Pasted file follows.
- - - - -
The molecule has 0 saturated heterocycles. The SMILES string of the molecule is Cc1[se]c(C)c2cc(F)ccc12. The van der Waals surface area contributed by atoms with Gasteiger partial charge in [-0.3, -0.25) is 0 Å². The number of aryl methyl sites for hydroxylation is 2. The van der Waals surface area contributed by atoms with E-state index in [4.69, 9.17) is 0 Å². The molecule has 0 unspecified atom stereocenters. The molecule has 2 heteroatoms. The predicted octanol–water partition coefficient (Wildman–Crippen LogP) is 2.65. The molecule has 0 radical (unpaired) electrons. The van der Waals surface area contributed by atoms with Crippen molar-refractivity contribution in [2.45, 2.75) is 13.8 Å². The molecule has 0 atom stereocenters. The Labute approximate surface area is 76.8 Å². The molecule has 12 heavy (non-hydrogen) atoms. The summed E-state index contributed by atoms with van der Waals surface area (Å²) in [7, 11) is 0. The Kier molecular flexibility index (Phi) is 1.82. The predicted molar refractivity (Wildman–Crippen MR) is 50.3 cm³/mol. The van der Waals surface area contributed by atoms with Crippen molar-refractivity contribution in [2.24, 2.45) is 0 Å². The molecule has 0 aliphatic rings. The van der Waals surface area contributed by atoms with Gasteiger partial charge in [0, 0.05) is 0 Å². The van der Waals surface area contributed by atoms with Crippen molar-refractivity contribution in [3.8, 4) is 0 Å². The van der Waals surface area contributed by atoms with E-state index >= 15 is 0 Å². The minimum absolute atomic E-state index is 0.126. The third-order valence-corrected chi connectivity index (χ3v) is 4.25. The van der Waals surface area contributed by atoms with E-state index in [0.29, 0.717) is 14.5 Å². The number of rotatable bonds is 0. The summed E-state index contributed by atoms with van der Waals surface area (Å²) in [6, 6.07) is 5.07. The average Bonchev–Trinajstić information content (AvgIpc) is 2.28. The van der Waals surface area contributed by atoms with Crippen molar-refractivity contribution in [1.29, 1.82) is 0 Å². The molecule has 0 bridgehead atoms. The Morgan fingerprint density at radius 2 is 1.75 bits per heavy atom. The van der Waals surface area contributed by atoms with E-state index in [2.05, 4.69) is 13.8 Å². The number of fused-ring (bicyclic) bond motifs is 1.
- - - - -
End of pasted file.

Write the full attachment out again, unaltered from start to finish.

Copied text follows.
The molecule has 0 saturated heterocycles. The SMILES string of the molecule is Cc1[se]c(C)c2cc(F)ccc12. The van der Waals surface area contributed by atoms with Gasteiger partial charge in [-0.3, -0.25) is 0 Å². The number of aryl methyl sites for hydroxylation is 2. The van der Waals surface area contributed by atoms with E-state index in [4.69, 9.17) is 0 Å². The molecule has 0 unspecified atom stereocenters. The molecule has 2 heteroatoms. The predicted octanol–water partition coefficient (Wildman–Crippen LogP) is 2.65. The molecule has 0 radical (unpaired) electrons. The van der Waals surface area contributed by atoms with Crippen molar-refractivity contribution in [2.45, 2.75) is 13.8 Å². The molecule has 0 atom stereocenters. The Labute approximate surface area is 76.8 Å². The molecule has 12 heavy (non-hydrogen) atoms. The summed E-state index contributed by atoms with van der Waals surface area (Å²) in [7, 11) is 0. The Kier molecular flexibility index (Phi) is 1.82. The predicted molar refractivity (Wildman–Crippen MR) is 50.3 cm³/mol. The van der Waals surface area contributed by atoms with Crippen molar-refractivity contribution in [2.24, 2.45) is 0 Å². The molecule has 0 aliphatic rings. The van der Waals surface area contributed by atoms with Gasteiger partial charge in [0, 0.05) is 0 Å². The van der Waals surface area contributed by atoms with Crippen molar-refractivity contribution in [3.8, 4) is 0 Å². The van der Waals surface area contributed by atoms with E-state index >= 15 is 0 Å². The minimum absolute atomic E-state index is 0.126. The third-order valence-corrected chi connectivity index (χ3v) is 4.25. The van der Waals surface area contributed by atoms with E-state index in [0.29, 0.717) is 14.5 Å². The number of rotatable bonds is 0. The summed E-state index contributed by atoms with van der Waals surface area (Å²) in [6, 6.07) is 5.07. The average Bonchev–Trinajstić information content (AvgIpc) is 2.28. The van der Waals surface area contributed by atoms with Crippen molar-refractivity contribution in [1.29, 1.82) is 0 Å². The molecule has 0 bridgehead atoms. The Morgan fingerprint density at radius 2 is 1.75 bits per heavy atom. The van der Waals surface area contributed by atoms with E-state index in [2.05, 4.69) is 13.8 Å². The number of fused-ring (bicyclic) bond motifs is 1.